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Preserving the Past to Endow the Future
 
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THE JACK THOMAS HOUSE

Jack Thomas

Jack Thomas was the first county court clerk of Grayson County. Somewhere between 1812 and 1814 he and his wife built the first brick house in Leitchfield (and also the county). It faced east on what is now Clinton Street looking out over the valley below. It had two rooms downstairs, with a loft above. The downstairs area now holds the kitchen and dining room.
 
Around 1825 a two-story addition was added. The main block is a two-story five-bay brick section, with its front door and window above having originally been in Palladian window format. The addition consisted of two rooms downstairs and two rooms upstairs, with a spacious entry hall and a beautiful walnut staircase to an upstairs hall. The entrance of the house was changed to face on East Main Street. Later another two rooms were added upstairs in the back over the lower original two rooms deleting the loft. This area of the house is now the Museum Annex and storage areas.
 
Jack Thomas was clerk for the county for 41 years, at which time his son, Edwin, became the county clerk. After the death of Mr. Thomas, his wife continued to live in the house until her death in 1872. The house was then sold to William Evans, who ran a general store in Leitchfield. In 1884, the property was sold to George H. "Bent" Gardner.
 
George Gardner, son of Abram S. and Mary E. (Showers) Gardner, is the fifth of thirteen children, and was born near Elizabethtown, Ky., October 22, 1842. George was reared in Stephensburgh, and assisted his father until twenty-one years of age, when he went to Munfordville, Ky., and entered the employ of F. A. Smith, a general merchant of that town, with whom he remained three and one-half years. In April, 1867, he went to Big Clifty and formed a partnership with his brother, Thomas S. Gardner, in the general merchandise business, under the firm name of G. H. Gardner & Bro., and continued the partnership for seven years. In 1874 he became a member of Lodge 236, AF & AM and in August of the same year he was elected Sheriff of Grayson County, and re-elected in August, 1876. After the expiration of his term he was engaged in various speculations until May, 1881, when, in partnership with his brother, he purchased a steam flouring mill. In August, 1884, he was again elected sheriff of the county. January 1st of 1897, Gardner founded and was president of the Leitchfield Deposit Bank. January 19, 1871, he was married in Hardin County, by Rev. Collier, to Cynthia, eldest daughter of John and Louisa Richards. By this union six children were born: Harvey S., John A., Wilber F., Thomas H., Frank S., and James Stanley. Mr. and Mrs. Gardner are members of the Methodist Episcopal and Christian Churches, respectively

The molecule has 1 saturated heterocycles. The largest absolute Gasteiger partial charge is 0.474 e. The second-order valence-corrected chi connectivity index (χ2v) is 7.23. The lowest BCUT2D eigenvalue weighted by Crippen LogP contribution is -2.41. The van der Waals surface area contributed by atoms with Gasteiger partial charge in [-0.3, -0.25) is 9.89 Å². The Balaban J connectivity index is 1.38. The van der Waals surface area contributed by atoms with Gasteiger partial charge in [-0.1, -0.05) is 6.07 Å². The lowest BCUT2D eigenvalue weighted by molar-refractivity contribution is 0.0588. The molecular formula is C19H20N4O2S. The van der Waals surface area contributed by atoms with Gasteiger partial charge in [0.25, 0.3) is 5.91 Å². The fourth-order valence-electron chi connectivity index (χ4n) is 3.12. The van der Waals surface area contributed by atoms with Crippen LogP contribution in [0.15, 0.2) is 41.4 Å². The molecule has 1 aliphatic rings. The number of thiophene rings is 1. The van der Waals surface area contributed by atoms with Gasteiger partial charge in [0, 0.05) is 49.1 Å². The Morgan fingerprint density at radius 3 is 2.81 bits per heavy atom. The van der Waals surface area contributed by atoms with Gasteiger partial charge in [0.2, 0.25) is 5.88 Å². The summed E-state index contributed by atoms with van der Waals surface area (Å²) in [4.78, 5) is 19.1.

Other owners of the property were Ralph McCoy, Lawrence Witten, Winnie Witten Jones, and Jackie Jones Barrier. The Leitchfield Deposit Bank bought the property from Mrs. Barrier. The house was scheduled to be torn down to make way for a larger parking lot.
 
It was at this time that the Historical Society became involved and made arrangements with the bank to buy the house. With the help of the Leitchfield Woman's Club, the City of Leitchfield, Grayson County, and many other donors, the money was raised and the house was saved. After several years of renovation, the house was opened to the public. It was placed on the National Register of Historical Record and remains today a historical tourist attraction, as well as the Grayson County Historical Society's headquarters.

Besides being the home of the Historical Society, the house is a museum and research library for Grayson County. The library contains over 150 family histories and over 500 volumes relating to Grayson county. Both are open to the public at no charge from 10:00 am - 2:00 pm cst, Tuesday through Friday.

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